The Color Purple by Alice Walker, The Women’s Press, 1982
Review by Harriet Elizabeth
To celebrate the recent World Book Day we asked Library volunteer Harriet to share a
review of a book that means a lot to her and her feminist identity. She chose the classic
novel The Color Purple.
I first read Alice Walker’s The Color Purple aged 17 and studying for my A levels, a time when I stuttered as I asserted that I was a feminist. With this novel I was exposed for the first time to black feminism, a strand of feminism that lit a fire in my belly, and which I have campaigned for ever since. To be a feminist is to want equality for all, but to fight for that, you must empathise with others’ situation and their history.
Walker’s novel was a fantastic introduction for this to me. The context in which the novel was written was the increasing importance of the feminist and Civil Rights movements, yet black western women found themselves marginalised in both narratives. This led Civil Rights campaigner and feminist Alice Walker to coin the term Womanism, a strand of feminism which prioritises the urgent needs of women of colour. It was in this context, in the USA in 1982, that Alice Walker published her episodic, historical novel, The Color Purple.
Walker was the daughter of African American farmers living in the South of America in the twentieth century, and it is largely from upbringing that she draws inspiration for her novel. An activist in the civil rights movement and academic in Black Women’s Studies, she was able to combine personal and ancestral history with an understanding of deeply complicated and political ideologies to create a narrative that was simple but highly effective in its meaning. Adapted into a critically acclaimed film directed by Steven Spielberg, featuring Whoopi Goldberg and Oprah Winfrey, and later turned into a hit Broadway musical, the novel has been accepted into American popular culture as an important representation of it’s ashamed past.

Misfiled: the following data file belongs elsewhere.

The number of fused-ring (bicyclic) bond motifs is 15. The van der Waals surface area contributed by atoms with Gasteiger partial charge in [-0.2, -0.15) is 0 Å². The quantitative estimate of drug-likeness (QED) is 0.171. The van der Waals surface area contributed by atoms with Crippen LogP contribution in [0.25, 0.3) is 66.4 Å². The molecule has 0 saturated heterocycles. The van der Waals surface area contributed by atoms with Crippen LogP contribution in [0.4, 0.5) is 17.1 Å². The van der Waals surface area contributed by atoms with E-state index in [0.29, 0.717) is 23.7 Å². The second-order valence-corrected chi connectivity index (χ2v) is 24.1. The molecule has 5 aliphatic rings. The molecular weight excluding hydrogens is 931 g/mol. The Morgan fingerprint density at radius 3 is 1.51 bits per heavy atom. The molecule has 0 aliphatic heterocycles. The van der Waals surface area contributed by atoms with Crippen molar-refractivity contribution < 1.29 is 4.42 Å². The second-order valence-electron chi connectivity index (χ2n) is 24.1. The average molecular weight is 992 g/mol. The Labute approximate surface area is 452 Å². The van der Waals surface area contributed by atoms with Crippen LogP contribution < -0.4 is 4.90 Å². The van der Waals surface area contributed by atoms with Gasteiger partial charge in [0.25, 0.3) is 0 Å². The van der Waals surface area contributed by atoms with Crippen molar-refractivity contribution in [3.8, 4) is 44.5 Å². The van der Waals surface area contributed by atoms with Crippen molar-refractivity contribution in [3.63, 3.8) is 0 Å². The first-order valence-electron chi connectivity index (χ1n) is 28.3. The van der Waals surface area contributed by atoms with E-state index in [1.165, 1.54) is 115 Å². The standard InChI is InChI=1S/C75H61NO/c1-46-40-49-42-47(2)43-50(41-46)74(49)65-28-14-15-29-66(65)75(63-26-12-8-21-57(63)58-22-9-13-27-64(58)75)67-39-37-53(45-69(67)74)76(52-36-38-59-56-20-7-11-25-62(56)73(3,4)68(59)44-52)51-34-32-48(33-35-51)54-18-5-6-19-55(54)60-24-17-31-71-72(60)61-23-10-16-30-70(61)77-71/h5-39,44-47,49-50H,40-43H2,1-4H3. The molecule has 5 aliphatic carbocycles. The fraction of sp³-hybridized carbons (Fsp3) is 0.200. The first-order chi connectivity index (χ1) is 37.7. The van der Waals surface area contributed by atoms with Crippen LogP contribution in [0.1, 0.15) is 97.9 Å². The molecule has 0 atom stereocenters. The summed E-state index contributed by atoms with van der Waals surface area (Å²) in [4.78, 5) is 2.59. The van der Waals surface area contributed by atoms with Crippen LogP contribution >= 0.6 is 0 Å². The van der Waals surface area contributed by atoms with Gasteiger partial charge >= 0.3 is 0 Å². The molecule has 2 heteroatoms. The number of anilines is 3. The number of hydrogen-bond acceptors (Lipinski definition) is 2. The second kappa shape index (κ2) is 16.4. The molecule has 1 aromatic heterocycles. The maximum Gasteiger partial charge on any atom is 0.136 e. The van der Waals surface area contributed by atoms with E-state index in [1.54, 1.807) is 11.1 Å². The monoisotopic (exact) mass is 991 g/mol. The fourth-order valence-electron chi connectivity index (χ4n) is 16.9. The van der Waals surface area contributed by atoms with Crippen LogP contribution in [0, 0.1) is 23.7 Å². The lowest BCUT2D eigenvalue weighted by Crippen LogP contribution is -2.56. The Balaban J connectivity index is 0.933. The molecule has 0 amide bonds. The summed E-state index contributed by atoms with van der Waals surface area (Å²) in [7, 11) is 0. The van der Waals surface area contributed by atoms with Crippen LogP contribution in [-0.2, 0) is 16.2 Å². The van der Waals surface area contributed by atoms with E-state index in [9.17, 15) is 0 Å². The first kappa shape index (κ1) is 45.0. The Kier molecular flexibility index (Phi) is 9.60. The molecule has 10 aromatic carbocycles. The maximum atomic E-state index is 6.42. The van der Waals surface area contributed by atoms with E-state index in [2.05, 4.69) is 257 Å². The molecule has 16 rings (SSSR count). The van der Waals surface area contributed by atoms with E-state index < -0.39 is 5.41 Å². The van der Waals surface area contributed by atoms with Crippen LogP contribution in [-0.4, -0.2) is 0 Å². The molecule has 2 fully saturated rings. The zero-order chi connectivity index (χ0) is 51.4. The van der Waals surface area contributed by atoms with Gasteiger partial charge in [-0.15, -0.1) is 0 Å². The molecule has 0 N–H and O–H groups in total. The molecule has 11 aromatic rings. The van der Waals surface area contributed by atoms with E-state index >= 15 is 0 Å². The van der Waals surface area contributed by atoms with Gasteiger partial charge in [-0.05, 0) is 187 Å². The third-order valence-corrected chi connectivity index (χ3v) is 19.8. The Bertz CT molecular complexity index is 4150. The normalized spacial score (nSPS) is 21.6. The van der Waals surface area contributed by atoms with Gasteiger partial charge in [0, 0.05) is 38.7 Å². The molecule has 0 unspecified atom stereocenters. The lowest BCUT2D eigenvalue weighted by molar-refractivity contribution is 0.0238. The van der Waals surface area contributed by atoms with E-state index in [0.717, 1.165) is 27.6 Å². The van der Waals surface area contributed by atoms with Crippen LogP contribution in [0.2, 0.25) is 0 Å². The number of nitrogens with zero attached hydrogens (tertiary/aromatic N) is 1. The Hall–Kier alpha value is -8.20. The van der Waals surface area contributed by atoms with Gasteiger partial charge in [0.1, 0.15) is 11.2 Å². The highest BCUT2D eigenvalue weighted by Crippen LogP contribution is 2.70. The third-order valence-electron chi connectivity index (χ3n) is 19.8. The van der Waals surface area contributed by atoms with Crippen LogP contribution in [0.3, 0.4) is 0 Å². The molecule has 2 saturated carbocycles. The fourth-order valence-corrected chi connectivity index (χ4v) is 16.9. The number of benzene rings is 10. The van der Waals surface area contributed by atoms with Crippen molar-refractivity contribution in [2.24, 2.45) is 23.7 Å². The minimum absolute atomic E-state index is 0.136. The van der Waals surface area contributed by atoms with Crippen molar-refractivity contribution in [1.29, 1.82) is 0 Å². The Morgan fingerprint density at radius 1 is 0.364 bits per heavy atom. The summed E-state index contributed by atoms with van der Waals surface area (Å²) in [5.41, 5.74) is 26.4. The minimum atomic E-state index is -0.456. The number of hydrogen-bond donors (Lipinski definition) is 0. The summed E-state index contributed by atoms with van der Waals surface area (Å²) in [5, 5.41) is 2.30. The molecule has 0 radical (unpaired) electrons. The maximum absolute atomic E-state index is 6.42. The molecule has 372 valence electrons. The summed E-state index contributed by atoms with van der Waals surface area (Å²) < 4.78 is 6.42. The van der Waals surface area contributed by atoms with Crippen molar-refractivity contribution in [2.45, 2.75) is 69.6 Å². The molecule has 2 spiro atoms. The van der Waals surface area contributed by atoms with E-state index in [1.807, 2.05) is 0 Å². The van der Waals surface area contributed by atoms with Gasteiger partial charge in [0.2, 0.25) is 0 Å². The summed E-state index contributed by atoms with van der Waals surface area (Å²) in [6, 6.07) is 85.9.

The text and Walker, however, both received criticism when the book was first published – Walker was accused by some of pandering to the White Supremacist ideologies which existed about African Americans in that time, ideas and stereotypes which the Civil Rights Movement were fighting to change. She, and many others, fought back at these claims by highlighting the realistic representation of the lives of African American women in post-slavery America, further arguing that the text works to prove the freedom that can be found in acknowledging the mistakes of the past and rectifying them for the future.
In this fictional text we follow the life and voice of Celie, a young black woman living in the South of America in the early part of the twentieth century as she negotiates the abuse that comes with such a status. The text is written in the form of letters from Celie to God, documenting her prayers and therefore her internal, private and most honest thoughts. The space also operates as the only realistic outlet for Celie’s voice; dually oppressed by her race and gender, it is only in private and only to God that she is able to unload the trauma that she endures throughout her young life and into womanhood.
Education, female relationships and spirituality are Celie’s saving graces; in the first letter, written to God, Celie blames herself for the rape that she has just suffered by the man who she believes to be her father. Through shame and forced silence, she is unable to confide this in anyone but God; unable to speak the words of the trauma she has endured and the shame that is forced onto her with it, she writes him letters. Through the stylisation and language of these letters, Walker effectively conveys a story of hope and inspiration as against all odds Celie slowly becomes empowered by herself and by the women around her each day, spurred on by her undying love for her sister and best friend.
This novel can be found in the Feminist Library collection and is highly recommend for those looking to familiarise themselves with black feminism, the history of post-slavery America, or for those looking for an emotional but inspiring read.
This novel is in the Feminist Library collection and is highly recommend for those wanting to familiarise themselves with black feminism, the history of post-slavery America, and for everyone looking for an emotional but inspiring read.